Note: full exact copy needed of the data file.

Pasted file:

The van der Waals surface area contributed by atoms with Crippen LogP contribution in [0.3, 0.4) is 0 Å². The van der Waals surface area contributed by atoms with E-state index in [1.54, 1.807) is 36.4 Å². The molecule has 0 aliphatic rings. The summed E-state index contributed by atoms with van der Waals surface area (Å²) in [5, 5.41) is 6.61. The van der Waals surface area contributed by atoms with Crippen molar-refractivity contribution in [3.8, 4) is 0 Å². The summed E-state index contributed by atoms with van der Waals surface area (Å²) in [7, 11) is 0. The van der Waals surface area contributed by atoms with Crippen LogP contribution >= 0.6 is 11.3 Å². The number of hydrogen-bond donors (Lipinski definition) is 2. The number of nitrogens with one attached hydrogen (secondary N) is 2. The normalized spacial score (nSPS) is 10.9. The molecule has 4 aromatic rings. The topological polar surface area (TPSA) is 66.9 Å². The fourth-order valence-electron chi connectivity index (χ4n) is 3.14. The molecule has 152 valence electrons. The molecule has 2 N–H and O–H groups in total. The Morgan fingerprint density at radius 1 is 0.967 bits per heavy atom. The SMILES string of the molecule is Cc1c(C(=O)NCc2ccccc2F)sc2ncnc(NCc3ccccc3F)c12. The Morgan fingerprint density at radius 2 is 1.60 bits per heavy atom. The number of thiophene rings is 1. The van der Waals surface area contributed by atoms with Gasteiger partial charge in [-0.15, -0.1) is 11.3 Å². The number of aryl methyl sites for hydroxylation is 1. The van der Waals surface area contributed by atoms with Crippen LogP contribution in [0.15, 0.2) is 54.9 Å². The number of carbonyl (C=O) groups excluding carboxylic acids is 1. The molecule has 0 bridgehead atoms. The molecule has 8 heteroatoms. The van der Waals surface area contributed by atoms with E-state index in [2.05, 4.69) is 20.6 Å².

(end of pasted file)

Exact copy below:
The van der Waals surface area contributed by atoms with Crippen LogP contribution in [0.3, 0.4) is 0 Å². The van der Waals surface area contributed by atoms with E-state index in [1.54, 1.807) is 36.4 Å². The molecule has 0 aliphatic rings. The summed E-state index contributed by atoms with van der Waals surface area (Å²) in [5, 5.41) is 6.61. The van der Waals surface area contributed by atoms with Crippen molar-refractivity contribution in [3.8, 4) is 0 Å². The summed E-state index contributed by atoms with van der Waals surface area (Å²) in [7, 11) is 0. The van der Waals surface area contributed by atoms with Crippen LogP contribution >= 0.6 is 11.3 Å². The number of hydrogen-bond donors (Lipinski definition) is 2. The number of nitrogens with one attached hydrogen (secondary N) is 2. The normalized spacial score (nSPS) is 10.9. The molecule has 4 aromatic rings. The topological polar surface area (TPSA) is 66.9 Å². The fourth-order valence-electron chi connectivity index (χ4n) is 3.14. The molecule has 152 valence electrons. The molecule has 2 N–H and O–H groups in total. The Morgan fingerprint density at radius 1 is 0.967 bits per heavy atom. The SMILES string of the molecule is Cc1c(C(=O)NCc2ccccc2F)sc2ncnc(NCc3ccccc3F)c12. The Morgan fingerprint density at radius 2 is 1.60 bits per heavy atom. The number of thiophene rings is 1. The van der Waals surface area contributed by atoms with Gasteiger partial charge in [-0.15, -0.1) is 11.3 Å². The number of aryl methyl sites for hydroxylation is 1. The van der Waals surface area contributed by atoms with Crippen LogP contribution in [0.15, 0.2) is 54.9 Å². The number of carbonyl (C=O) groups excluding carboxylic acids is 1. The molecule has 0 bridgehead atoms. The molecule has 8 heteroatoms. The van der Waals surface area contributed by atoms with E-state index in [2.05, 4.69) is 20.6 Å².